The least reliable car I have ever owned was my '96 Jetta. One of the best is my '09 VW Rabbit S (Golf). Over the last 20 years, we have owned 4 VWs, 2 Hondas, 2 Toyotas, a Nissan, a Mazda and a Jeep (we have several drivers in the family). I don't know how they will hold up to high miles, but the '09 now has over 105K miles on it, and still has the original front brakes and clutch. In fact, the only money we have spent on it beyond preventive maintenance was to replace the A/C compressor and the headliner (both known problems with the '06-'09 Golfs). My '06 Scion xB (Toyota) has not been driven as hard, has 130K miles on it and is due for its 2nd clutch and 3rd set of front brakes. It also ate a set of front wheel bearings, and has had two windshields fail (large and thin, cracks easily). And the rear trim below the Scion's bumper was amputated by a chunk of ice that fell off another car during its first winter in snow country. So overall repair costs have been comparable between the Toyota and the VW, as were their purchase prices. My '15 Golf TDI has been a good, solid car. It has had no more early problems than my '00 and '02 Hondas did. Our '13 Jetta has been about as good. It's too soon to tell how those two will hold up, though. The only cars we have kept over 120K miles so far have been the Hondas and the Scion. The '11 Nissan was nothing to write home about, a bit more troublesome than the Hondas, Toyotas or recent VWs.
I guess what I am trying to say is that most non high-performance modern cars are pretty reliable, and they don't tend to require major repairs in the first 100K miles of ownership. That includes Golf-platform VWs made since at least 2006. There don't seem to be many known common, expensive problems with the last three generations of Golfs. Nothing like the Ford small-car automatic transmissions, for example (or the ones in '99-'06 Honda Odysseys, for that matter). I have my suspicions (born in the 1990s) that they may nickle and dime you more than Honda/Toyota/Mazda/Subarus when they get old, but no personal experience to base that on aside from my '96 VW lemon.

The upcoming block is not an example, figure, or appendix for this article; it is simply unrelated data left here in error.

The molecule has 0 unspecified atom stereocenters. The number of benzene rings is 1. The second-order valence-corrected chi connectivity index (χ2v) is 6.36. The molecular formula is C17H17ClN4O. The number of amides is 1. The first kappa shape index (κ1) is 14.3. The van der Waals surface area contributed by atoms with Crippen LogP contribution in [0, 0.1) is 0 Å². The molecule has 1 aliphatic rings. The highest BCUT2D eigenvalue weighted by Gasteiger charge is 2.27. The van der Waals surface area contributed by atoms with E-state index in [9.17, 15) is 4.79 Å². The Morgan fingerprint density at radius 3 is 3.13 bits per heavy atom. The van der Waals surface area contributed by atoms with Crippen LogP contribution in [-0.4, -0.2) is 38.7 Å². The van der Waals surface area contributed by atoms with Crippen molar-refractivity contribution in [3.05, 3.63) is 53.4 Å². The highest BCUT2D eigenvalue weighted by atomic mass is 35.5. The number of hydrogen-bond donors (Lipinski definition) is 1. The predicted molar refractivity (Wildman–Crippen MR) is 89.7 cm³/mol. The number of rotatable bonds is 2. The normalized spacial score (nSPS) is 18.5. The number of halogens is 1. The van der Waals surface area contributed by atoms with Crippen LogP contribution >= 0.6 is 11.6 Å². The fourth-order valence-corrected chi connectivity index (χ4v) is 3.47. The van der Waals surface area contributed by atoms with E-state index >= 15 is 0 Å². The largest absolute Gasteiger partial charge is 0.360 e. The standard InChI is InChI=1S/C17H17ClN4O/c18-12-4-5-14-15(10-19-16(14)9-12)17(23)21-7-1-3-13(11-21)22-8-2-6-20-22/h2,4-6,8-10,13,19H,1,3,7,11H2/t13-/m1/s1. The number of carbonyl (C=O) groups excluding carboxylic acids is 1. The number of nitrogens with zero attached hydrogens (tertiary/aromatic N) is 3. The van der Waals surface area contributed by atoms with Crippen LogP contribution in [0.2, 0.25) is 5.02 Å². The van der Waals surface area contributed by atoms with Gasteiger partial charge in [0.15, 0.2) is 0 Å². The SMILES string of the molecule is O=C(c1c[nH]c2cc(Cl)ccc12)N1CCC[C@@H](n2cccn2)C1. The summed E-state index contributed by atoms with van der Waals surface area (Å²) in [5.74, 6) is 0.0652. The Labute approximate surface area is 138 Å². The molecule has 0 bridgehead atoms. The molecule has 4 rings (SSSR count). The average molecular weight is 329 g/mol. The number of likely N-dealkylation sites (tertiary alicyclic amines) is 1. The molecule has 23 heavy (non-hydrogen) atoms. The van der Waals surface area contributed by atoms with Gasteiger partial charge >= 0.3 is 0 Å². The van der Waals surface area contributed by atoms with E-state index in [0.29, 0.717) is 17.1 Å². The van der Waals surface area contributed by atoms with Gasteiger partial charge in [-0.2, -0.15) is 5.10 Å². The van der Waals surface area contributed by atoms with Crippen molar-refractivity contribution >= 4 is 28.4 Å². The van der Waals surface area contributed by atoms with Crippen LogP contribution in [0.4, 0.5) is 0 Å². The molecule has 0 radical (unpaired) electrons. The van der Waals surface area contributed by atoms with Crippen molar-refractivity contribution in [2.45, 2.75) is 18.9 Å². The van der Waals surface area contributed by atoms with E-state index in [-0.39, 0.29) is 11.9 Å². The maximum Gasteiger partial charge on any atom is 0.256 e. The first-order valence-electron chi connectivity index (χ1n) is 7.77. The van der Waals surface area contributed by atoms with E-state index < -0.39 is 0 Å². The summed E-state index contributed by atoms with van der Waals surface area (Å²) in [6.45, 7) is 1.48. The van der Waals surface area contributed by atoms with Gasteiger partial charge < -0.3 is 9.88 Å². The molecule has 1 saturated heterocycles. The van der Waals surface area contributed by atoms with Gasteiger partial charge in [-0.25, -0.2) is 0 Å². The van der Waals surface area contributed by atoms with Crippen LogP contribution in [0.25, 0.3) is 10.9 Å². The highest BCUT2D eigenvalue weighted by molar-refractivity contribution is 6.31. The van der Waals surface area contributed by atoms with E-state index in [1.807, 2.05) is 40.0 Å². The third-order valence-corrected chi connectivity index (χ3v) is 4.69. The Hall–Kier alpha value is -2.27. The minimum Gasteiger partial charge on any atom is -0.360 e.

Preventive maintenance on the VWs is more expensive than it is on the other cars. Perhaps $100/year more than my Scion. They take special oil, so oil changes are more expensive but less frequent. And you really should take it to a shop thatknows VWs, as they are quite different to work on compared to American and Asian cars. At least you won't be bitten by the cost of maintaining a DSG transmission, because the Sportwagen comes with either a conventional automatic (Japanese, as I recall) or a 5-speed manual.
When I look at the first 105K miles on my '02 Honda Accord, '06 Scion/Toyota xB, and '09 VW Rabbit/Golf, the VW's overall cost of maintenance and repairs falls in the middle. I had feared it would be much worse when I bought it, but it has been a pleasant surprise. That left me feeling good enough about Golf-based cars to purchase the '15 VW for myself and the '13 for my daughter. I would have considered that to be way too much risk 10 years ago, but VWs seem to have improved quite a bit over the last 15 years.